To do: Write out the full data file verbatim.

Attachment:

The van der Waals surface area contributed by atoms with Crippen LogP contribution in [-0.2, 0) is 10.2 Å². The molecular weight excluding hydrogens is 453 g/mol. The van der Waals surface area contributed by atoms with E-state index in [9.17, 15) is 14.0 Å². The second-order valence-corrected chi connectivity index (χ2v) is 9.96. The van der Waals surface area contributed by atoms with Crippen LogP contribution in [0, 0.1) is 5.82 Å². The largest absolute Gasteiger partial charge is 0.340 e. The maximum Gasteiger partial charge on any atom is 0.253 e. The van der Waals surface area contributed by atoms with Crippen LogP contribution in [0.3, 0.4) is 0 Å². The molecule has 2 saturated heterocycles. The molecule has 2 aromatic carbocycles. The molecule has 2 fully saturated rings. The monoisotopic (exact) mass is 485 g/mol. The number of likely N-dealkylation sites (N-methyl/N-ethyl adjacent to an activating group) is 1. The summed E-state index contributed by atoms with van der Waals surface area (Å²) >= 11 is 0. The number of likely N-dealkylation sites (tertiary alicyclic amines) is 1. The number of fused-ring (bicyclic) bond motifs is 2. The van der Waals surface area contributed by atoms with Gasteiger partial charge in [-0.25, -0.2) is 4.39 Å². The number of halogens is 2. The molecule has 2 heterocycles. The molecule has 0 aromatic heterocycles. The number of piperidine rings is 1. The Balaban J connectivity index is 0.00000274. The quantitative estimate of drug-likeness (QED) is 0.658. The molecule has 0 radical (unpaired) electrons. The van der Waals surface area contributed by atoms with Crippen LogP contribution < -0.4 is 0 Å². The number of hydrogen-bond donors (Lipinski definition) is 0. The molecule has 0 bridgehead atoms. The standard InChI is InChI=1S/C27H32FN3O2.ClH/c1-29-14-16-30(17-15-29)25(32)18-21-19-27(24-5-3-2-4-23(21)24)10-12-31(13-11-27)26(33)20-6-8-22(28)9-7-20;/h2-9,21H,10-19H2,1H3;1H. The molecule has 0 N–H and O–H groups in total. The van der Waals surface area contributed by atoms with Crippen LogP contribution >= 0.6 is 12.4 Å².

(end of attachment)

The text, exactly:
The van der Waals surface area contributed by atoms with Crippen LogP contribution in [-0.2, 0) is 10.2 Å². The molecular weight excluding hydrogens is 453 g/mol. The van der Waals surface area contributed by atoms with E-state index in [9.17, 15) is 14.0 Å². The second-order valence-corrected chi connectivity index (χ2v) is 9.96. The van der Waals surface area contributed by atoms with Crippen LogP contribution in [0, 0.1) is 5.82 Å². The largest absolute Gasteiger partial charge is 0.340 e. The maximum Gasteiger partial charge on any atom is 0.253 e. The van der Waals surface area contributed by atoms with Crippen LogP contribution in [0.3, 0.4) is 0 Å². The molecule has 2 saturated heterocycles. The molecule has 2 aromatic carbocycles. The molecule has 2 fully saturated rings. The monoisotopic (exact) mass is 485 g/mol. The number of likely N-dealkylation sites (N-methyl/N-ethyl adjacent to an activating group) is 1. The summed E-state index contributed by atoms with van der Waals surface area (Å²) >= 11 is 0. The number of likely N-dealkylation sites (tertiary alicyclic amines) is 1. The number of fused-ring (bicyclic) bond motifs is 2. The van der Waals surface area contributed by atoms with Gasteiger partial charge in [-0.25, -0.2) is 4.39 Å². The number of halogens is 2. The molecule has 2 heterocycles. The molecule has 0 aromatic heterocycles. The number of piperidine rings is 1. The Balaban J connectivity index is 0.00000274. The quantitative estimate of drug-likeness (QED) is 0.658. The molecule has 0 radical (unpaired) electrons. The van der Waals surface area contributed by atoms with Crippen LogP contribution < -0.4 is 0 Å². The number of hydrogen-bond donors (Lipinski definition) is 0. The molecule has 0 bridgehead atoms. The standard InChI is InChI=1S/C27H32FN3O2.ClH/c1-29-14-16-30(17-15-29)25(32)18-21-19-27(24-5-3-2-4-23(21)24)10-12-31(13-11-27)26(33)20-6-8-22(28)9-7-20;/h2-9,21H,10-19H2,1H3;1H. The molecule has 0 N–H and O–H groups in total. The van der Waals surface area contributed by atoms with Crippen LogP contribution >= 0.6 is 12.4 Å².